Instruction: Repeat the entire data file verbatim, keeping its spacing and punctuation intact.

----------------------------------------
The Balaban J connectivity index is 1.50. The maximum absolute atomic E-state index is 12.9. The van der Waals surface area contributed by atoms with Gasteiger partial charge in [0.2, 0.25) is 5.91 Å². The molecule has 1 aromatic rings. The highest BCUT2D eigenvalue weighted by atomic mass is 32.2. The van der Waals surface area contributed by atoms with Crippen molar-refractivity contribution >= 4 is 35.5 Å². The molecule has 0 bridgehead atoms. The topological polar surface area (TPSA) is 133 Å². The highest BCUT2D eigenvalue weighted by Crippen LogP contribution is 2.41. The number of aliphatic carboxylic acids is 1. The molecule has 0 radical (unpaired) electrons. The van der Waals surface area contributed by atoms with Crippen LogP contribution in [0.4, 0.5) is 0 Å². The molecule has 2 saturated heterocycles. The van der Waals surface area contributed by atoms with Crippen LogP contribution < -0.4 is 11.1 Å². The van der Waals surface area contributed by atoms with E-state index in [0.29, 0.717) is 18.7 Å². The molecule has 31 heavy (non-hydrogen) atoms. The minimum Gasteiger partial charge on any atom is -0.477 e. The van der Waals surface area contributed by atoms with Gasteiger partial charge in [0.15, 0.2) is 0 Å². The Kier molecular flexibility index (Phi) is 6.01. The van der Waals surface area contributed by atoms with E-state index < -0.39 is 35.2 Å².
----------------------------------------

The Balaban J connectivity index is 1.50. The maximum absolute atomic E-state index is 12.9. The van der Waals surface area contributed by atoms with Gasteiger partial charge in [0.2, 0.25) is 5.91 Å². The molecule has 1 aromatic rings. The highest BCUT2D eigenvalue weighted by atomic mass is 32.2. The van der Waals surface area contributed by atoms with Crippen molar-refractivity contribution >= 4 is 35.5 Å². The molecule has 0 bridgehead atoms. The topological polar surface area (TPSA) is 133 Å². The highest BCUT2D eigenvalue weighted by Crippen LogP contribution is 2.41. The number of aliphatic carboxylic acids is 1. The molecule has 0 radical (unpaired) electrons. The van der Waals surface area contributed by atoms with Crippen LogP contribution in [0.4, 0.5) is 0 Å². The molecule has 2 saturated heterocycles. The van der Waals surface area contributed by atoms with Crippen LogP contribution < -0.4 is 11.1 Å². The van der Waals surface area contributed by atoms with E-state index in [0.29, 0.717) is 18.7 Å². The molecule has 31 heavy (non-hydrogen) atoms. The minimum Gasteiger partial charge on any atom is -0.477 e. The van der Waals surface area contributed by atoms with Gasteiger partial charge in [0.15, 0.2) is 0 Å². The Kier molecular flexibility index (Phi) is 6.01. The van der Waals surface area contributed by atoms with E-state index < -0.39 is 35.2 Å².